Five-axis machining presents unique challenges when it comes to keeping track of the spindle and tool tip in space, and those challenges can affect the fixturing on a five-axis VMC. Mitsui Seiki USA (Franklin Lakes, NJ) has addressed the issue with its exclusive advanced five-axis dynamic fixture compensation function available in the Fanuc 31i control on its Vertex 550-5X VMC as well as other models.
Scott Walker, Mitsui Seiki USA president, explains that four and five-axis simultaneous machining of complex shapes, particularly simultaneously contoured aerospace and medical device parts, can sometimes be difficult to run in production because part form accuracy and surface finish are often the direct result of how well the part is fixtured.
In many applications, the part datum must be aligned perfectly at the “programmed center points,” which takes into account the orbiting points of the rotary axes, otherwise the part program must be reposted to offset the error in setting up subsequent parts. The results are usually the same: either the manufacturer has to utilize very elaborate fixtures, or the operator must be diligent enough to set the new parts perfectly back on center.
The Vertex 550-5X is equipped with the new Fanuc 31i control which optionally incorporates the advanced five-axis dynamic fixture compensation function. The operator can simply apply a work coordinate offset adjustment, and the control will continuously track and update the part programmed vector points dynamically in real time. In some cases, a spindle probe can be utilized to pick up the necessary part datums and apply the five-axis work coordinate offsets automatically.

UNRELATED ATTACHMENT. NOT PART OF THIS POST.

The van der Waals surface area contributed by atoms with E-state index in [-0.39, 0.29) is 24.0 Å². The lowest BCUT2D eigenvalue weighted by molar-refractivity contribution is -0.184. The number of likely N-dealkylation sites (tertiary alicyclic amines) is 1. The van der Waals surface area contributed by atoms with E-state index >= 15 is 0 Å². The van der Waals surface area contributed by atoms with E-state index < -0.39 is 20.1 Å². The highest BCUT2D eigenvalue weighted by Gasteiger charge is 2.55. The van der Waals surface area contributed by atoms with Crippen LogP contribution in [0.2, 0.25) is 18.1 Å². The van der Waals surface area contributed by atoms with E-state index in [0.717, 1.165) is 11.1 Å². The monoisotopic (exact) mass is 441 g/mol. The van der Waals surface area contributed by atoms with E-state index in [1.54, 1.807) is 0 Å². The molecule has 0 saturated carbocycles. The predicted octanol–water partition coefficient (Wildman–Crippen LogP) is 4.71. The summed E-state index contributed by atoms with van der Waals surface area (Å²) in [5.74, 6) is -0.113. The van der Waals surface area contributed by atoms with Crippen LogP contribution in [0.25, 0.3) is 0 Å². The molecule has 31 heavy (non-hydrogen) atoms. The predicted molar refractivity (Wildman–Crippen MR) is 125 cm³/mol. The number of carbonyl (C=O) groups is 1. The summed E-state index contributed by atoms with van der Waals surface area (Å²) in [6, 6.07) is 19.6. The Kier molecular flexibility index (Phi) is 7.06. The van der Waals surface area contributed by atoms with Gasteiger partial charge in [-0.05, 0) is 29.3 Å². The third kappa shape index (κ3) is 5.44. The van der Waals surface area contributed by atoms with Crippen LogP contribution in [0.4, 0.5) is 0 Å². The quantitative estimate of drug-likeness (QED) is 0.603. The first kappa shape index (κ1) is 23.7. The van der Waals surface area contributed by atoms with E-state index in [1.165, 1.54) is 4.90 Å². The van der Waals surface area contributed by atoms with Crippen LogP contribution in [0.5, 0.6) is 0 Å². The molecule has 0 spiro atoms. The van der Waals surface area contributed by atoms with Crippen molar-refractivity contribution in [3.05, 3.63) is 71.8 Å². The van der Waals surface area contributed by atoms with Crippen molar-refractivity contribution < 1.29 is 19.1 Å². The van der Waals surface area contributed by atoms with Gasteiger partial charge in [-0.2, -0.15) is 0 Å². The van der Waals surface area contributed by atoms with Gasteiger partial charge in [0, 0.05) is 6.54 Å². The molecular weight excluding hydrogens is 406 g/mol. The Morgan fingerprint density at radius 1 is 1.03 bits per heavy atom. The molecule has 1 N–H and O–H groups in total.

Mitsui Seiki’s advanced function continuously calculates the offset vector for current position and offsets X, Y and Z-axis position accordingly in real time. As a result, not only can the machine be used for five-sided machining, but also four and five-axis simultaneous contour machining.
The roles of workholding and automation figure prominently in the ability of VMCs to be custom-tailored to the end user’s requirements. Hermle Machine Co. LLC (Franklin, WI) has developed its stable machine designs for its C series machining centers using a modified gantry design with power transmission through three staggered guideways, a mineral base, and three axes through the tool. Utilizing a swiveling A axis and a rotary C axis, the C 40 U dynamic machining center performs five-axis and five-sided machining for such workpieces as tools and molds, and parts for the medical device, optical, aircraft, and automotive industries.
Adapting an RS 6 robot cell to the C 30 U dynamic five-axis machining center creates a manufacturing cell. To minimize nonproductive time and further reduce costs where near-net-machining only is required, an NC-clamping yoke with 20 positions offers a cost-saving solution. The device offers high precision to five-sided machining in one clamping operation. Tool change times can be spread over 20 workpieces, allowing one operator to run multiple machines due to long run times.
Handtmann CNC Technologies Inc. (East Dundee, IL) produces five-axis VMCs that are constructed in a modular design. Douglas Gale, Handtmann vice president, explains that fully untended operation is possible in their PBZ line of extrusion mills. These systems can be integrated with automated material handling systems capable of handling stock lengths of virtually any length for automotive, aerospace or any business that machines aluminum extrusions, composites, or AL monolithic parts from solid bars.